Paper Works

Gallery Connexion is pleased to present an exhibition of drawings titled Paper Works by artist Tony Scherman. The exhibition is hosted by the Honourable Lieutenant Governor of New Brunswick, Herménégilde Chiasson at the Old Government House on 51 Woodstock Road.

Paper Works will be travelling to other artist-run centers and galleries in the Atlantic provinces after Fredericton. The next scheduled exhibit is at ARTsPLACE Artist-Run Centre in Annapolis Royal, NS from February 22nd to March 29th, 2009.

Canadian artist Tony Scherman, born in Toronto in 1950, received an MA from the Royal College of Art in London, England, in 1974. Since then he has exhibited his works in solo and group exhibitions in North America and Europe. He has also been a visiting critic and lecturer at universities, art colleges and art galleries in North America and Europe.

Tony Scherman Artist Statement
The artist (as the primary producer): when I only drew from life I took the position that it was the only true experience — the testament of the living and bearing witness, and a critique of the here and now. I began to suspect that the privileging of one experience over any other had to be tested out, so I started to draw from photographs — mine and others, and a whole range of image sources — in order to find out for myself. What really matters in the end is the drawing, and not the source.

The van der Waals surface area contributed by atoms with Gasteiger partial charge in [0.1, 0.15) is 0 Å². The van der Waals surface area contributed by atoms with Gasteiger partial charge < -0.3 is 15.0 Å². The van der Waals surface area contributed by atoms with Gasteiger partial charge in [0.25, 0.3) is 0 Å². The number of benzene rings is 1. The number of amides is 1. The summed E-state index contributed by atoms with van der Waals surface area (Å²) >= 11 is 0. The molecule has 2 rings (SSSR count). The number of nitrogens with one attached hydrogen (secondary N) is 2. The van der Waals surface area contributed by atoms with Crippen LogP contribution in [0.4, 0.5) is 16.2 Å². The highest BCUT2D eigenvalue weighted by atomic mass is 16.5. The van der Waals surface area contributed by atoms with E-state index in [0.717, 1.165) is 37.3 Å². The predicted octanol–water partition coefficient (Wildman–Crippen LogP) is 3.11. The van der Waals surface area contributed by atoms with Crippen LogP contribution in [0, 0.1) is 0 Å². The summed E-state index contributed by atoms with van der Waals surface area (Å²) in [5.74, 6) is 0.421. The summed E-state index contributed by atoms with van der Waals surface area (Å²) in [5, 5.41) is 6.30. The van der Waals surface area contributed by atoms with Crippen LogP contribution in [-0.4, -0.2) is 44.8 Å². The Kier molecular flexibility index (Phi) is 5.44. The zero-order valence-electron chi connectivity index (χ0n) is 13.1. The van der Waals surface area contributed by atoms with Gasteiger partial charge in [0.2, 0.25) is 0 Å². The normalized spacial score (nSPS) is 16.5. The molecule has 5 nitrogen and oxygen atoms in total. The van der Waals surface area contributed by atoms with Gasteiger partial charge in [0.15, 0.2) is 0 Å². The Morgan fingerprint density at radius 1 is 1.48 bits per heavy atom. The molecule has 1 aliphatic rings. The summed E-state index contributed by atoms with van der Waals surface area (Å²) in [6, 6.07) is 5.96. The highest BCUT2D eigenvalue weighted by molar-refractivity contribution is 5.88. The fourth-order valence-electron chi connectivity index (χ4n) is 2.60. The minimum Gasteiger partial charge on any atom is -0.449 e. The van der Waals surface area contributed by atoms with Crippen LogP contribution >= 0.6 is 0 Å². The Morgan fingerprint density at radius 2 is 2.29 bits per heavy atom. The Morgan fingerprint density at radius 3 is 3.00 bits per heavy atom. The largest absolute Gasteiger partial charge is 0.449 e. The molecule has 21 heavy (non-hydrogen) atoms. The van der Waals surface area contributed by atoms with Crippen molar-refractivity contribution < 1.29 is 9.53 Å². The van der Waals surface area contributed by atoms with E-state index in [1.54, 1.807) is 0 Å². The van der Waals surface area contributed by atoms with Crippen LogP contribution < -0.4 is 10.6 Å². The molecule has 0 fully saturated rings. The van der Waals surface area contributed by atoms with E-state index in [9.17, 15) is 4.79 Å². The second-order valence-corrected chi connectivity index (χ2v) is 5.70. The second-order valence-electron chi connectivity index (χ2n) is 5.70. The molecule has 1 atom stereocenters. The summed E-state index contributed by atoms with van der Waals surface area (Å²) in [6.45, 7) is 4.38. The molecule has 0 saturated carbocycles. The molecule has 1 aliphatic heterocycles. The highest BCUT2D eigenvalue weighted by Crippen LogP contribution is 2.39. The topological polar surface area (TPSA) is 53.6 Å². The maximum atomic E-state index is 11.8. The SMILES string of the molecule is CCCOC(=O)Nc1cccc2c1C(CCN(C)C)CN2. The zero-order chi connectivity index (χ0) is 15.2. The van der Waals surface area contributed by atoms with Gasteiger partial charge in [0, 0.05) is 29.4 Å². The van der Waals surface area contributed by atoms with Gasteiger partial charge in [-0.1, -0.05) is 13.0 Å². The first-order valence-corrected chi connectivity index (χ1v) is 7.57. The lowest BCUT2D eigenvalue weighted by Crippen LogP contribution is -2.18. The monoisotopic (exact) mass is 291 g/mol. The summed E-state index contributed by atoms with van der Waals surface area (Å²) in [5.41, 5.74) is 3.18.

I don’t treat my drawings as precious when they are in progress — when I can’t work on a drawing anymore I leave it on the floor. The drawings that survive are the ones that call me from the floor, and they go into a drawer.

Ihor Holubizky Curatorial Statement
The curator (as the observer): selecting works for this exhibition echoed the artist’s test-of-survival in-the-making. Drawings were laid on the floor — even walked on in the process (by the artist of course, as curators are trained never to walk on art unless in an emergency). The sort-through was studied, but decisive, and ultimately through the artist’s eye — as it should be. Merit was a measure for the selection, but the merit for each can be measured in different ways. It is the nature of Scherman’s work and an exhibition that — by nature — must be his innermost thoughts expressed, and his sense of “being” revealed in ways that can never be linear.

As a group of works there is no narrative that is characteristic of Scherman’s exhibitions over the past sixteen years — the “about” something, and indeed the term “about” used in project and exhibition titles. At the same time, the selection embodies a spirit of continuing thoughts — plunging through everything and every thought — perhaps as if a stake through a heart of darkness, as Scherman’s talks of and willingly admits to the darkness in his work.

In the mind’s eye of the curator, all of this can be put to another test in the exhibition rooms of old government house in Fredericton — where history is palpable — as Scherman’s work weaves through history — and to allow the work to do “its work.”

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